As noted in Anatomy of an Epidemic, the rationale for promoting long-term treatment with neuroleptics for people who have been diagnosed with schizophrenia was based on the results of the relapse studies. In these studies, people who had been treated with neuroleptics during the acute phase of their illness were randomized to continue on either medications or placebo. In most studies, they were then followed for 1-2 years. The relapse rate in the group who was not on medication was much higher.
However, there is more to this story. To summarize the findings of a large meta-analysis (Gilbert, P, et al. Arch Gen Psych. 1995;52:173-188):
16% of individuals relapsed despite being on medications.
47% of people who are not taking medications do not relapse.
Therefore, maintenance medications reduced relapse rate in less than 40% of people.
In an accompanying commentary, Ross Baldessarini suggested that in some people relapse was due to the abrupt discontinuation of medications and more people would have done well if the dose reduction had been gradual (Arch Gen Psych. 1995; 52:189 – 191). If this is true, the percentage of people who are deriving benefit from remaining on medications is probably even lower. It is difficult, however, to determine who these individuals are.
As I re-consider this problem, I have a clearer recognition of how expectations influence clinical decision making. The bias for those who have confidence in the overall efficacy of medications is to believe that when someone does well it is the result of the medication and when someone does not do well it is the result of the underlying illness. A patient of mine is extremely distressed by her voices which she hears continuously. Periodically, she gets so annoyed by them that she shouts out loud in response to their taunting. I reduced the dose of medications to try to minimize side effects. The next time she had a bad day of shouting at her voices both she and the people who live with her were convinced that it was the dose reduction that had caused this episode. It was the belief that medications are helpful that led this patient and her support system to conclude that it was the dose reduction that had caused the shouting episode even though she had these episodes at regular intervals before the change was made.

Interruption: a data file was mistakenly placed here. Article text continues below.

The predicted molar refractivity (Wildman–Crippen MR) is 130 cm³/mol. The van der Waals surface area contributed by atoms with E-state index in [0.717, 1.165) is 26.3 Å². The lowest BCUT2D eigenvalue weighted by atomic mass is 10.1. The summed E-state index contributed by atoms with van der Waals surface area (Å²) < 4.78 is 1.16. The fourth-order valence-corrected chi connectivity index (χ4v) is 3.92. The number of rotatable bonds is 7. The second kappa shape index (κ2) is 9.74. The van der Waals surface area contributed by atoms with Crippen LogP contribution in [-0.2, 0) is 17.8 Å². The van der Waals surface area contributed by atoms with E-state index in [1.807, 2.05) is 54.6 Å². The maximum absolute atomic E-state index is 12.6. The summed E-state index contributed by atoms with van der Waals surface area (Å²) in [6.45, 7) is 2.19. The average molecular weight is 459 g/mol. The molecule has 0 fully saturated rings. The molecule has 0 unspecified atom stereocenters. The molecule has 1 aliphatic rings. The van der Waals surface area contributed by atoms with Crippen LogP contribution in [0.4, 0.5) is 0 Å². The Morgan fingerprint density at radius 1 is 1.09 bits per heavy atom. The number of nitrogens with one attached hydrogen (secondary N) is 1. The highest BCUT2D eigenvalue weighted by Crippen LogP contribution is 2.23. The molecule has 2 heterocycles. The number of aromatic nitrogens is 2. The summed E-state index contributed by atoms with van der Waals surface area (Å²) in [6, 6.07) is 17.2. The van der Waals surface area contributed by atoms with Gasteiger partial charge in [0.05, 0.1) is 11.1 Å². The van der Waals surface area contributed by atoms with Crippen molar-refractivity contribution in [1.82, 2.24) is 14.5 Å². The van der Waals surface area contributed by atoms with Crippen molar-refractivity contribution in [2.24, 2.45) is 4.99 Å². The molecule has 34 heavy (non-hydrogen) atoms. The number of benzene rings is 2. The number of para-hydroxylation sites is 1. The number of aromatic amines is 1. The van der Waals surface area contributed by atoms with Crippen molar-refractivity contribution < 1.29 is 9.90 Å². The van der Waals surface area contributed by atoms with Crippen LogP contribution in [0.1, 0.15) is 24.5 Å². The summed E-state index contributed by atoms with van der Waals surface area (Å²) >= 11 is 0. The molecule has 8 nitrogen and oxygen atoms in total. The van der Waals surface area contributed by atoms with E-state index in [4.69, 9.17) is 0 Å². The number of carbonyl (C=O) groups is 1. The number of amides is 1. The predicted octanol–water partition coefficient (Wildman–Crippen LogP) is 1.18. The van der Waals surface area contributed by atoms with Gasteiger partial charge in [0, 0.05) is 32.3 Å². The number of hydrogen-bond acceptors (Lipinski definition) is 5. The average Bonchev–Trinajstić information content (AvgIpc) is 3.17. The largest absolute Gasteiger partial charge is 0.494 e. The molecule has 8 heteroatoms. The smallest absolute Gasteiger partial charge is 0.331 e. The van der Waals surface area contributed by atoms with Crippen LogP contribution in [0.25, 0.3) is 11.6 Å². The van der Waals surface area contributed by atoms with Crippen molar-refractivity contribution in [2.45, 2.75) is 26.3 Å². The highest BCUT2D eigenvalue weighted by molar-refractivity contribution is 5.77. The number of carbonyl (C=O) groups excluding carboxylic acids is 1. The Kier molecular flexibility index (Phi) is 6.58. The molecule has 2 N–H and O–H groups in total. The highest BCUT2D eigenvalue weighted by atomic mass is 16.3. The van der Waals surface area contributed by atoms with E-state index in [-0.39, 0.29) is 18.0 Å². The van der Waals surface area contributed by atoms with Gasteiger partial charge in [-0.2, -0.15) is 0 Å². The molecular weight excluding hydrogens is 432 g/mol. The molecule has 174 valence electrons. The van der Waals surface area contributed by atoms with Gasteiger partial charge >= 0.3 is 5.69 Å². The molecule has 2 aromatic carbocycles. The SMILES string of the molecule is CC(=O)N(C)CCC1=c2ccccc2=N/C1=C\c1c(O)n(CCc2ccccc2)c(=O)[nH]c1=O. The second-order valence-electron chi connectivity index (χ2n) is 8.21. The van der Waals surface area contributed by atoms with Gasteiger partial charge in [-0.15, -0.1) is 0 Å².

Many years ago, I conducted a small study of people who were admitted to a hospital because they had experienced an increase in psychotic symptoms. The people in the study had all been taking neuroleptics prior to the hospital admission. The common practice was to increase the dose of these medications. Most people improved and would be discharged on a higher dose of medication. The assumption was that they got better because of the medication change. In this double-blind study, some people received an increased dose of medications and others remained on the same dose they had been taking prior to admission. We found that at 10 days, most people felt better regardless of whether or not their dose was increased (Steingard S, et al. Journal of Clinical Psychiatry 1994; 55 :90 470-472.). This small study suggested that the common practice of increasing the dose of medication was not necessary. It also demonstrates how one’s bias can lead one to form an incorrect conclusion.
At the same time, however, I would posit that those who do not believe that medications are of benefit have their biases as well. When they encounter someone who is taking medications and is not doing well, this is assumed to be the result of the medications. When they meet someone who is on medications and doing well, I suspect they tend to believe they are doing well despite their use of medications. My point is that in any given individual it is hard to be sure what the impact of the medication is and we tend to provide explanations that fit our frame of reference.
Although for many years I have practiced with the knowledge that it is important to minimize exposure to neuroleptic medications, I still do not know who among my patients will be most successful in tapering medications. My current plan is to systematically track and record my experiences. I am hoping that by doing this, I will be less likely to be influenced by the dramatic events that might tend to have a disproportionate impact on my thinking (the person who comes off medications completely and does well or the person who gets much more distressed after having done well for many years). I hope that I can collect enough data to be able to make a contribution to our understanding of neuroleptic taper.
Mad in America hosts blogs by a diverse group of writers. These posts are designed to serve as a public forum for a discussion—broadly speaking—of psychiatry and its treatments. The opinions expressed are the writers’ own.
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